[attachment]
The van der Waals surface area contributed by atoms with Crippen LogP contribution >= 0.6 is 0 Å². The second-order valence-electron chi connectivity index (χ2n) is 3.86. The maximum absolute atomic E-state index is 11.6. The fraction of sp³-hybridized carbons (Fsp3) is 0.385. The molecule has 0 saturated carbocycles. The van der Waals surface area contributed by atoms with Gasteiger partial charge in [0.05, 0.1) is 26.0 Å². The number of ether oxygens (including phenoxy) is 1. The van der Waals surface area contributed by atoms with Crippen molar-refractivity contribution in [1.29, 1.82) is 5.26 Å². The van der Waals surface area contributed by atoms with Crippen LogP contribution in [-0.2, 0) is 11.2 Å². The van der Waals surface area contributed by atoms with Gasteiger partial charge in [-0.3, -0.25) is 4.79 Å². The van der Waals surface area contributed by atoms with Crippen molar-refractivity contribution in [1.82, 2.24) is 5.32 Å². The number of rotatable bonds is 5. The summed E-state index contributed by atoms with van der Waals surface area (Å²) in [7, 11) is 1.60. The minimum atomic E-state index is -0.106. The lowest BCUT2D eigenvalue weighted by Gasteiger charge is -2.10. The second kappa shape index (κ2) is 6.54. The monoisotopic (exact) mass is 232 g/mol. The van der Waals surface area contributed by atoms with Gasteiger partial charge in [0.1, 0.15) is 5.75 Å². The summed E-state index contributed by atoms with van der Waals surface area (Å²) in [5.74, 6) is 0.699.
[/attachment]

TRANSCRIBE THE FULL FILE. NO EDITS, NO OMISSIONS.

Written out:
The van der Waals surface area contributed by atoms with Crippen LogP contribution >= 0.6 is 0 Å². The second-order valence-electron chi connectivity index (χ2n) is 3.86. The maximum absolute atomic E-state index is 11.6. The fraction of sp³-hybridized carbons (Fsp3) is 0.385. The molecule has 0 saturated carbocycles. The van der Waals surface area contributed by atoms with Gasteiger partial charge in [0.05, 0.1) is 26.0 Å². The number of ether oxygens (including phenoxy) is 1. The van der Waals surface area contributed by atoms with Crippen molar-refractivity contribution in [1.29, 1.82) is 5.26 Å². The van der Waals surface area contributed by atoms with Crippen LogP contribution in [-0.2, 0) is 11.2 Å². The van der Waals surface area contributed by atoms with Gasteiger partial charge in [-0.3, -0.25) is 4.79 Å². The van der Waals surface area contributed by atoms with Crippen molar-refractivity contribution in [1.82, 2.24) is 5.32 Å². The number of rotatable bonds is 5. The summed E-state index contributed by atoms with van der Waals surface area (Å²) in [7, 11) is 1.60. The minimum atomic E-state index is -0.106. The lowest BCUT2D eigenvalue weighted by Gasteiger charge is -2.10. The second kappa shape index (κ2) is 6.54. The monoisotopic (exact) mass is 232 g/mol. The van der Waals surface area contributed by atoms with Gasteiger partial charge in [0.1, 0.15) is 5.75 Å². The summed E-state index contributed by atoms with van der Waals surface area (Å²) in [5.74, 6) is 0.699.